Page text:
More Fiber, Less Fat Help Prevent Ovarian Cancer



More Fiber, Less Fat Help Prevent Ovarian Cancer



More Fiber, Less Fat Help Prevent Ovarian Cancer



Older women who stick to a low-fat, high-fiber diet could cut their odds for deadly ovarian cancer, new research shows.





In fact, postmenopausal women who stayed on the regimen for more than eight years reduced their risk for the disease by 40 percent, a U.S. team said. Those who saw the greatest benefit from the low-fat diet were women who had originally eaten a relatively high-fat diet, the researchers added.

On average, the women had managed to add one serving of fruits or vegetables to their daily diet by end of the six-year follow-up. They had also reduced their daily fat consumption by about 8 percent.

The findings support "the idea that lifestyle changes can be made with intensive help," said Dr. Robert Morgan, section head of medical gynecologic oncology, City of Hope Cancer Center, Duarte, Calif. He was not involved in the study.

Morgan noted that many of his patients ask him about ways they can reduce their cancer risk through diet and exercise. But he said he's found that "it's difficult to change habits, especially if they are longstanding."

Ovarian cancer is the fifth leading cancer killer of women. Some 20,000 women in the United States are diagnosed with the disease every year, and about 15,000 women will die from it during the same time frame.

As with most cancers, a woman's chances of survival are better if the disease is found early, but ovarian tumors are a "stealth killer," because they are notoriously difficult to detect in their early stages.

According to Morgan, women have a 2 percent risk of getting ovarian cancer over their lifetime, so the relatively small benefit effect shown over the course of this study should be magnified over a lifetime. Besides helping curb cancer, such a diet would also be beneficial in reducing the risk of other chronic diseases, such as heart disease.

The new multi-center study was led by Dr. Ross Prentice of the Fred Hutchinson Cancer Research Center, in Seattle, and published in the Oct. 9 online issue of the Journal of the National Cancer Institute.

The findings come on the heels of a similar study released by the same group in April. That study found that increased consumption of fruits and vegetables helps reduce the risk of head and neck cancers.

The same team has also shown that low-fat diets cut the odds of breast and colorectal cancers. Prior to the publication of this analysis, the impact of particular diets on ovarian cancer was unknown.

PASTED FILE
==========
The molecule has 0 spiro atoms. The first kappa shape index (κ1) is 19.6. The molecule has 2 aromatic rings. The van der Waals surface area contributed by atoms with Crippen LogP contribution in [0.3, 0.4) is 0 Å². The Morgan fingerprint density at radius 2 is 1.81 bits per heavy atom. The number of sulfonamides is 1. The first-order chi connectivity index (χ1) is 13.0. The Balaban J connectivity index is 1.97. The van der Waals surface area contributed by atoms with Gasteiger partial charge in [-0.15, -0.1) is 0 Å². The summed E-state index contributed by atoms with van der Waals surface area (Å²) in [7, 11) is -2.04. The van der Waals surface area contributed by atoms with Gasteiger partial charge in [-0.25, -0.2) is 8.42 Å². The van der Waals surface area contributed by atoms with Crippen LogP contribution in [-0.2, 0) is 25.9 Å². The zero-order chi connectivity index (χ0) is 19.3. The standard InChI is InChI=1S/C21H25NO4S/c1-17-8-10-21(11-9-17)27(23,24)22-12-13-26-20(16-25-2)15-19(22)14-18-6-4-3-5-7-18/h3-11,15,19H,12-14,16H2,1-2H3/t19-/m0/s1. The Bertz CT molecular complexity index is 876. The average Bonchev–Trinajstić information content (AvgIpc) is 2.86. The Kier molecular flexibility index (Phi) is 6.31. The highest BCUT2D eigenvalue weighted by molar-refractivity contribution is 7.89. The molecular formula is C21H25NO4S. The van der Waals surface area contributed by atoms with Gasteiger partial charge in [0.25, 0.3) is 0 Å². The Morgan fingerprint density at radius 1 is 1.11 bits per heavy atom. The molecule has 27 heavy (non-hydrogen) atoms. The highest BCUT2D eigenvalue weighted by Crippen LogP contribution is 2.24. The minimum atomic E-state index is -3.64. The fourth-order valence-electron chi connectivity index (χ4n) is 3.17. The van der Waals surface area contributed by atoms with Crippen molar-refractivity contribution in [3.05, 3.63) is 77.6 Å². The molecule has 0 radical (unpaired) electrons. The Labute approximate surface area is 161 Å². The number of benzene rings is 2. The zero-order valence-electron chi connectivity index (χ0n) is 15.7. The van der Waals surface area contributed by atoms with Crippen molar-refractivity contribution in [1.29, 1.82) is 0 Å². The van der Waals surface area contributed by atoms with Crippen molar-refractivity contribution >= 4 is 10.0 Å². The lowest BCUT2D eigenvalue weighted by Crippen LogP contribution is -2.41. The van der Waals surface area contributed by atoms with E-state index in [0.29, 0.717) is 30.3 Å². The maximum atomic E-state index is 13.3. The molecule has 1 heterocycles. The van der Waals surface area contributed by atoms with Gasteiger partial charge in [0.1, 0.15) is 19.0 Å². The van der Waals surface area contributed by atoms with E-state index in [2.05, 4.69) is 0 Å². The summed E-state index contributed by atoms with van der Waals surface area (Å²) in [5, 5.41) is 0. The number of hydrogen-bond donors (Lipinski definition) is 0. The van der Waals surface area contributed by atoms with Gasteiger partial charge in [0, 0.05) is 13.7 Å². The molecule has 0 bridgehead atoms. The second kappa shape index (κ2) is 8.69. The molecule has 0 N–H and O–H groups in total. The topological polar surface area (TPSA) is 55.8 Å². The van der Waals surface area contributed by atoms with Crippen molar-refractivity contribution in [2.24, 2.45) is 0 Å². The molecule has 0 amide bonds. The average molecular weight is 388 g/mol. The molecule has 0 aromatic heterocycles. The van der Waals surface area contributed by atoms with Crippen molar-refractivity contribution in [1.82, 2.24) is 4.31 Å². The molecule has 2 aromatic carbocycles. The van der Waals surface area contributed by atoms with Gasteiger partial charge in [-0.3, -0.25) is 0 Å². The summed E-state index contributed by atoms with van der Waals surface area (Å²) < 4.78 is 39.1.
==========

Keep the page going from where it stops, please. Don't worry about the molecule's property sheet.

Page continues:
In the study, Prentice's team recruited almost 50,000 postmenopausal women between 50 and 79 years old. Almost 20,000 of those women were randomly assigned to eat a low-fat diet in which fat intake totaled less than 20 percent of daily calories. They also ate at least 5 servings of fruits and vegetables a day and at least 6 servings of whole grains.

The women received 18 diet-support group sessions in the first year to help keep them on track and then quarterly maintenance meetings during the following years.

The researchers then monitored the women's rates of ovarian and/or endometrial malignancies over the next 8 years.

The result: Rates of ovarian cancer were roughly similar for women during the first 4 years of the study, whether they were enrolled on the low-fat diet or not. But by the end of more than 8 years of follow-up, a clear trend emerged, with women on the healthier diet having a 40 percent reduction in ovarian cancer incidence.

There was no such effect on the risk of endometrial cancer, however, the researchers added. That was surprising, Morgan said, because some experts theorize that fat increases estrogen levels in the body, which, in turn, may boost risk for both ovarian and endometrial cancer. Previous reports have indicated that low-fat diets lower circulating estrogen, said Morgan, so he expected to see a similar effect for both tumor types.

Women looking to duplicate the diet in their own lives should follow the Food Pyramid guidelines set out by the U.S. Department of Agriculture, Morgan said. But he added that one of the components that made this study so unique was the intense dietary counseling and support the women received over time.

According to Prentice, the diet was developed especially for this research and doesn't follow any contemporary "popular" diets.




"In particular, the Women's Health Initiative intervention did not have a goal of restricting energy calorie consumption, though participating intervention group women did lose some weight. Nor was there an attempt to reduce carbohydrates," said Prentice. "On the contrary, most of the reduced dietary fat was replaced by complex carbohydrates."

The potential link between dietary fat and cancer is not fully understood, he added. During the study, Prentice said the researchers did note lower levels of estradiol -- an estrogen hormone produced by the ovaries -in the blood of dieting women. Estradiol is an important risk factor for cancer among women, he said.

"This or other circulating hormones could have a stimulatory effect on epithelial blood vessel tissue in the ovary or breast, possibly including effects on cells in yet undiagnosed cancers," Prentice explained.

"The evidence for reductions in ovarian and breast cancer is strongest among women whose usual prior diet was relatively high in fat (e.g. more than 35 percent of calories) who made a comparatively large fat reduction if assigned to the low-fat diet group," he added.

There is an increasing amount of evidence linking healthier diets and exercise to lower cancer risk. 

But Prentice said he would like to see more basic-science research focused on the ways in which these lifestyle changes affect the biochemical mechanisms that drive cancer.

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